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How to make the IT manager your friend

To win a security sale just two or three years ago, all you needed to do was convince the top security guy or gal at a company – the Security Manager, Loss Prevention Manager, Facilities Manager, etc. – to choose your solution. But with the sharp rise of IP surveillance and its reliance on using corporate networks, a new breed of surveillance influencer has been introduced into the deal: the IT department. This critical person can be the IT Manager, Network Manager, or Chief Information Officer (CIO).


October 12, 2011
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One of the first rules of selling is understanding the motivations for each level of the sale. Let’s start by profiling the typical security decision maker.

At the end of the day, this person wants a system that works. They will look bad if they don’t have a reliable system. This group is generally more conservative about system changes (which may be one reason holding up the inevitable move to all digital).

Prior to the rise of network video, innovation in security systems for 30 years was painfully slow compared to today. The big changes they experienced were the migration from VCRs to DVRs and going from black and white to colour images.

The advent of network video with its corresponding acronyms and buzzwords can be overwhelming to someone who may have little experience with IT. So when working with the physical security group, you want to make sure any buzzwords or acronyms you use – such as PoE, H.264, NAS, port forwarding, or layer three switches – are well described.

Of course, as in any type of sales call, make sure to ask lots of questions. Questions like, “How fast do you see your system growing,” “What are your goals for this system,” and, “What would your ideal security system look like,” are examples of open ended questions that will help you understand what this person is looking for. These questions will also help you understand who the other influencers are. Not surprisingly, the IT department will likely be mentioned, often with trepidation.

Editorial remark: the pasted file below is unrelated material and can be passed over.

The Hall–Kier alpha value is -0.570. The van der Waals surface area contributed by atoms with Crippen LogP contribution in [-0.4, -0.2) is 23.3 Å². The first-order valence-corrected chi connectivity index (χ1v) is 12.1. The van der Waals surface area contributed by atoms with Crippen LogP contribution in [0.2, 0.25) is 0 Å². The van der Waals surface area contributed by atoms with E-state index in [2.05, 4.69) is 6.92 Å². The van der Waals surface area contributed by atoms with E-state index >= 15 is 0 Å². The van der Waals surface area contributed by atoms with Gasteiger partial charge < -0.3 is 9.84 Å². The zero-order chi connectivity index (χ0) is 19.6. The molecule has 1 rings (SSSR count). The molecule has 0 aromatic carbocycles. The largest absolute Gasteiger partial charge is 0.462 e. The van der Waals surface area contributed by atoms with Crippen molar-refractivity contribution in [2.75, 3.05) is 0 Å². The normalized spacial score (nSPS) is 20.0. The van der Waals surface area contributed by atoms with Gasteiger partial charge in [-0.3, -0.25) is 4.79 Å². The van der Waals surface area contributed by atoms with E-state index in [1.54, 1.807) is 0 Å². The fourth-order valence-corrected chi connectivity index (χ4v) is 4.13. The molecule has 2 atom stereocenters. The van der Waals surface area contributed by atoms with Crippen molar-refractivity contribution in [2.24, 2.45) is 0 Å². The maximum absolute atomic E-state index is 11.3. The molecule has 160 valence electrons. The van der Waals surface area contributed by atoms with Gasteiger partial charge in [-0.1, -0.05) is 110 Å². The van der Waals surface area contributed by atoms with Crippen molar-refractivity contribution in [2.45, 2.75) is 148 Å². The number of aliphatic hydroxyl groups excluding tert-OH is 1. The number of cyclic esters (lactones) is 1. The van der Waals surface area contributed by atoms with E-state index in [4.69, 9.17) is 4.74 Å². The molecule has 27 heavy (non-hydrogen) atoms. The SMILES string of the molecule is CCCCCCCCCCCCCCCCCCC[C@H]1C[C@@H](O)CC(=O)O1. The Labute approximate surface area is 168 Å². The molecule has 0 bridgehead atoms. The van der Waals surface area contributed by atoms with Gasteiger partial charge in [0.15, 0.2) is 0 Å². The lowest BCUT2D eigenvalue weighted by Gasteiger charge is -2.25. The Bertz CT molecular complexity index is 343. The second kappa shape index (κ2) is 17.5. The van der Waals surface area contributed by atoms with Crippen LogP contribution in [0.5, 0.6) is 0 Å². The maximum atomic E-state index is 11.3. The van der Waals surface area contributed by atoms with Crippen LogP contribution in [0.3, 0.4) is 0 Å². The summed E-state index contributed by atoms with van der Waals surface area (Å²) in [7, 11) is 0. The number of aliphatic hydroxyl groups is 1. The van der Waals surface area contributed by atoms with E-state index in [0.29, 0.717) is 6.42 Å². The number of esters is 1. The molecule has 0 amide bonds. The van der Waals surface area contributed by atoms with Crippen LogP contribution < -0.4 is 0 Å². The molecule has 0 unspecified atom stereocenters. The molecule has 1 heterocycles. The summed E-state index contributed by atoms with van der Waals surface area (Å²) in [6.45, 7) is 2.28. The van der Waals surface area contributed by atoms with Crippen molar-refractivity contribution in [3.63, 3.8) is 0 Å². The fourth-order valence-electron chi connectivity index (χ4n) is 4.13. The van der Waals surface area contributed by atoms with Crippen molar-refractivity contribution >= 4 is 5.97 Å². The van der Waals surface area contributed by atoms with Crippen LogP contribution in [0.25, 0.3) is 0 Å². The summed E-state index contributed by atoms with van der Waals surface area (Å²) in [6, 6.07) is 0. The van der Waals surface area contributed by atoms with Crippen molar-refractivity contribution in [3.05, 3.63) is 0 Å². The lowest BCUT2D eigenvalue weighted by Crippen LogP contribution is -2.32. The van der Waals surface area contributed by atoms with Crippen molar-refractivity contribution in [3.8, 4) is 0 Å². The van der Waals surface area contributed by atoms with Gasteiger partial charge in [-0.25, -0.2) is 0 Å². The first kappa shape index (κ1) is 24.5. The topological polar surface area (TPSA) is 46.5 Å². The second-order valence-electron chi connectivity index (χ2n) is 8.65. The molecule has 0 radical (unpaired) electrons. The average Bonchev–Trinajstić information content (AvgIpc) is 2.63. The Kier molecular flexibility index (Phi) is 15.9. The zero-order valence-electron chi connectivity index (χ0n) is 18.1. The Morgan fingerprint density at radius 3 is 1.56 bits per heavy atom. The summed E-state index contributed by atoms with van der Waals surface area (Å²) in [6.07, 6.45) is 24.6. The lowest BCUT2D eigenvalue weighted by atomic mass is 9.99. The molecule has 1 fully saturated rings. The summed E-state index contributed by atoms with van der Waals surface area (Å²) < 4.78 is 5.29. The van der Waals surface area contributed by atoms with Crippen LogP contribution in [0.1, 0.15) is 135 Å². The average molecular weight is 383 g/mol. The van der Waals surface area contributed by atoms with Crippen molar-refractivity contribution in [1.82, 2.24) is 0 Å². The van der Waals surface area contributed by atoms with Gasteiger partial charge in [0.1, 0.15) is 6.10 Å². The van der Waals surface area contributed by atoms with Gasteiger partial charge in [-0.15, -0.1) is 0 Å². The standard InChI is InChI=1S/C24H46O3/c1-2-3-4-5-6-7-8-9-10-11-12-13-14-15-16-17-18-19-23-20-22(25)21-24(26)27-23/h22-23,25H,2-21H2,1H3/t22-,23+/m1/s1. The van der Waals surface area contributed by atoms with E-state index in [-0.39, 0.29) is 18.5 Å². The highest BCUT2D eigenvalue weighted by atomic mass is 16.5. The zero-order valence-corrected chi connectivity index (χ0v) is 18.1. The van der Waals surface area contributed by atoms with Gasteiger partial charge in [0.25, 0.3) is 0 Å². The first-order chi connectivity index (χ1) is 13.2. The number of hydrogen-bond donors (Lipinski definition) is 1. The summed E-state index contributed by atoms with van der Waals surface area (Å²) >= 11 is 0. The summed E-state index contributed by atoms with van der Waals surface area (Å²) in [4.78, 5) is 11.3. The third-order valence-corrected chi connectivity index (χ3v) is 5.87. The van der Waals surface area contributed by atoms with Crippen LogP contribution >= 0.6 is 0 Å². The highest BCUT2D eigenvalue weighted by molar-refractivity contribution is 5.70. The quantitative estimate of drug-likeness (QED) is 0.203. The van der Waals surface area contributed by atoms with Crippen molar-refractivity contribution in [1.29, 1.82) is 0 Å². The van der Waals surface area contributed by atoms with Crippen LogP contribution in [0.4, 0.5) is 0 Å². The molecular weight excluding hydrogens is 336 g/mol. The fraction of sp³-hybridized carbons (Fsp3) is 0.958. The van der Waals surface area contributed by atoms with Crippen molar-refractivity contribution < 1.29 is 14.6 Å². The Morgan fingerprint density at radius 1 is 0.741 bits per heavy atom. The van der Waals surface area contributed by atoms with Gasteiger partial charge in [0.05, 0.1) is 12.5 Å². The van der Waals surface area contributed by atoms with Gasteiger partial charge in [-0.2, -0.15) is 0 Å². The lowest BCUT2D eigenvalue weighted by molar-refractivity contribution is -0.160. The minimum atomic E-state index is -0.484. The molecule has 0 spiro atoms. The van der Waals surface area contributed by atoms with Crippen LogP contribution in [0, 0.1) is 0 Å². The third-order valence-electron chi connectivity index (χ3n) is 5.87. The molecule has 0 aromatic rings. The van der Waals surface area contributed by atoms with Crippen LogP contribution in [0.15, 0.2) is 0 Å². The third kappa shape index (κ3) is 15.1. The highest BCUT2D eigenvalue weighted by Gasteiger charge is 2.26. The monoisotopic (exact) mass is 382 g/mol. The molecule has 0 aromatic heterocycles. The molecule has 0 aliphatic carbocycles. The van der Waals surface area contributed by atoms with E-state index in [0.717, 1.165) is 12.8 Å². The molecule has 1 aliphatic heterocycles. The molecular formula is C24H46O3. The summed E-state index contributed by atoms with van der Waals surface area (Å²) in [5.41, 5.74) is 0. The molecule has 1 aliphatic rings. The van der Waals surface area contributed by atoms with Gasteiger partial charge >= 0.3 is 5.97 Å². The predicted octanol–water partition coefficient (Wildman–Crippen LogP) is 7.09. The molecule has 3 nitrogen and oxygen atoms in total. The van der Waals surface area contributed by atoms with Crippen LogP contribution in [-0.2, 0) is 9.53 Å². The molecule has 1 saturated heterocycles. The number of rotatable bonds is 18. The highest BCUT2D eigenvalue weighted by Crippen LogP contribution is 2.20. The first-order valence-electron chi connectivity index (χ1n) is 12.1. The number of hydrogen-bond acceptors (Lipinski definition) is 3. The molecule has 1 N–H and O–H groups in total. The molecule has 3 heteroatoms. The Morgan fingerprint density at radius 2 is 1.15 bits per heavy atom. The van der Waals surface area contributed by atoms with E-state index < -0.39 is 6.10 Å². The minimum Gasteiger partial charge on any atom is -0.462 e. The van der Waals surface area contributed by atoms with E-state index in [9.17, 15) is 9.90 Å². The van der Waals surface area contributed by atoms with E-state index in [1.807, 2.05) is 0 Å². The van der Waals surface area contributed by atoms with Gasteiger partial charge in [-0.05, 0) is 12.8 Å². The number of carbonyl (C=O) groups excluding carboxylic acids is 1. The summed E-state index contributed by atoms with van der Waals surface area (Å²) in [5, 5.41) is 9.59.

It’s your job help your security decision maker gain acceptance from the IT manager.

I have heard from countless integrators how they dread having IT involved in the network video deal. Some believe the IT manager will do whatever they can to kibosh the network video system because of the fear that surveillance video on their network will cause terrible repercussions to the business systems. Others dread this person because their knowledgebase in all things IP is so vast that it’s very intimidating. Some ask, “How can I talk about virtual LANs with authority when the person across the desk can run circles around my knowledge?”

These fears are unnecessary. The IT manager has the same motivation as the security manager: “Make me look good within my organization and I can get on board.” Gain some understanding of how they operate. For instance, ask it they use VoIP (Voice over IP). If they have VoIP then they have already made an analogue-to-digital switch in telecommunications, which has striking similarities for the changes that physical security over IP brings to their role.

You must assure them that video on their network is safe and manageable. It’s vastly different than streaming YouTube and Teleconferencing video that they typically fear. You can appeal to their inner scalability needs of building a bigger empire – and IP security makes logical sense. IT has an easier time with budgets internally because of the reliance on this group to run critical systems. Getting them on board could result in a bigger budget pool, so it’s a win-win for all parties.

Note that they may test your networking knowledge in a game of one-upsmanship by asking more and more difficult questions. The point of their exercise is to test you for honesty while asserting that they know just as much (if not more) than you. It is perfectly fine to not be the IT expert in the sales deal. You show a lot of character when you say, “I can’t answer that now, but let me take that as an action item and get back to you.” If they require more technical information than you can provide, bring in your own engineer ally to go over any complexities the IT manager brings up.

Deal with the IT department as a generalist, but make sure you know basic terms such as DHCP, routers, and VPNs.

There is one last stakeholder whom we haven’t discussed but can sometimes be the most troublesome: the purchasing manager. This is likely the last stop for your deal. They may send your project out to tender allowing your competitors to join the bidding. Or, worse yet, they may try to nickel and dime your proposal by having you present it a la carte so they can search the Internet to make sure you are honest.

Make sure your client knows that the deal is all inclusive and a fair price – you don’t buy a car by getting specific quotes on mirrors or sound systems. You are selling a complete solution that also includes the most important component: your company’s integrity and service level.

Selling IP surveillance is similar to selling analogue in many ways, but the people involved have evolved. With IT acting as an influencer, you might even learn a bit about IP that you didn’t already know while making strong contacts along the way. Happy selling.


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